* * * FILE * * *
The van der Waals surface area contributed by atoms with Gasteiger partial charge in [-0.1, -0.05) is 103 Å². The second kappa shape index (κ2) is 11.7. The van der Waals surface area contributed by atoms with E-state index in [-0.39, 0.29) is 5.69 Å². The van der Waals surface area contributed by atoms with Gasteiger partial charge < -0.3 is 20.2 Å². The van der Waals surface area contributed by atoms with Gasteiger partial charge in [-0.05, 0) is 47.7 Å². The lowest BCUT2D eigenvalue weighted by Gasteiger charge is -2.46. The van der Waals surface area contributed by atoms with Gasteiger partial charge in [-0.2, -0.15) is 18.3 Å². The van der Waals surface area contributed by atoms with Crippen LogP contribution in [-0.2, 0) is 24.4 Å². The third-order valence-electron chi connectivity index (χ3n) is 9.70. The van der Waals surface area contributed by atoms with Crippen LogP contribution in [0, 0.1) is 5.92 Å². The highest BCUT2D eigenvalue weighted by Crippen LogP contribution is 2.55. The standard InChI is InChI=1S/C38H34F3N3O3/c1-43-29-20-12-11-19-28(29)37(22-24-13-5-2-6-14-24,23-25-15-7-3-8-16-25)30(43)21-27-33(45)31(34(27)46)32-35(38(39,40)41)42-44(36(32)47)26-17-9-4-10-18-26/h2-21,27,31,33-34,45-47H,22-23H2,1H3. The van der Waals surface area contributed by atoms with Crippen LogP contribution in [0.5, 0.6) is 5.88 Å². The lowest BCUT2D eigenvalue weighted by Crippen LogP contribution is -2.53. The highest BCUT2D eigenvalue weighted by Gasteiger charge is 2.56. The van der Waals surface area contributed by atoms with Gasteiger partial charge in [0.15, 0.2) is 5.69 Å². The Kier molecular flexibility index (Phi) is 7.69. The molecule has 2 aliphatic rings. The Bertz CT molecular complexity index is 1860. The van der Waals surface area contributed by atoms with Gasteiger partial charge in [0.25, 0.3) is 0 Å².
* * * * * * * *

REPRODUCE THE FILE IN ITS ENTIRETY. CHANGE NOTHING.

The van der Waals surface area contributed by atoms with Gasteiger partial charge in [-0.1, -0.05) is 103 Å². The second kappa shape index (κ2) is 11.7. The van der Waals surface area contributed by atoms with E-state index in [-0.39, 0.29) is 5.69 Å². The van der Waals surface area contributed by atoms with Gasteiger partial charge < -0.3 is 20.2 Å². The van der Waals surface area contributed by atoms with Gasteiger partial charge in [-0.05, 0) is 47.7 Å². The lowest BCUT2D eigenvalue weighted by Gasteiger charge is -2.46. The van der Waals surface area contributed by atoms with Gasteiger partial charge in [-0.2, -0.15) is 18.3 Å². The van der Waals surface area contributed by atoms with Crippen LogP contribution in [-0.2, 0) is 24.4 Å². The third-order valence-electron chi connectivity index (χ3n) is 9.70. The van der Waals surface area contributed by atoms with Crippen LogP contribution in [0, 0.1) is 5.92 Å². The highest BCUT2D eigenvalue weighted by Crippen LogP contribution is 2.55. The standard InChI is InChI=1S/C38H34F3N3O3/c1-43-29-20-12-11-19-28(29)37(22-24-13-5-2-6-14-24,23-25-15-7-3-8-16-25)30(43)21-27-33(45)31(34(27)46)32-35(38(39,40)41)42-44(36(32)47)26-17-9-4-10-18-26/h2-21,27,31,33-34,45-47H,22-23H2,1H3. The van der Waals surface area contributed by atoms with Crippen LogP contribution in [0.5, 0.6) is 5.88 Å². The lowest BCUT2D eigenvalue weighted by Crippen LogP contribution is -2.53. The highest BCUT2D eigenvalue weighted by Gasteiger charge is 2.56. The van der Waals surface area contributed by atoms with Gasteiger partial charge in [0.15, 0.2) is 5.69 Å². The Kier molecular flexibility index (Phi) is 7.69. The molecule has 2 aliphatic rings. The Bertz CT molecular complexity index is 1860. The van der Waals surface area contributed by atoms with Gasteiger partial charge in [0.25, 0.3) is 0 Å².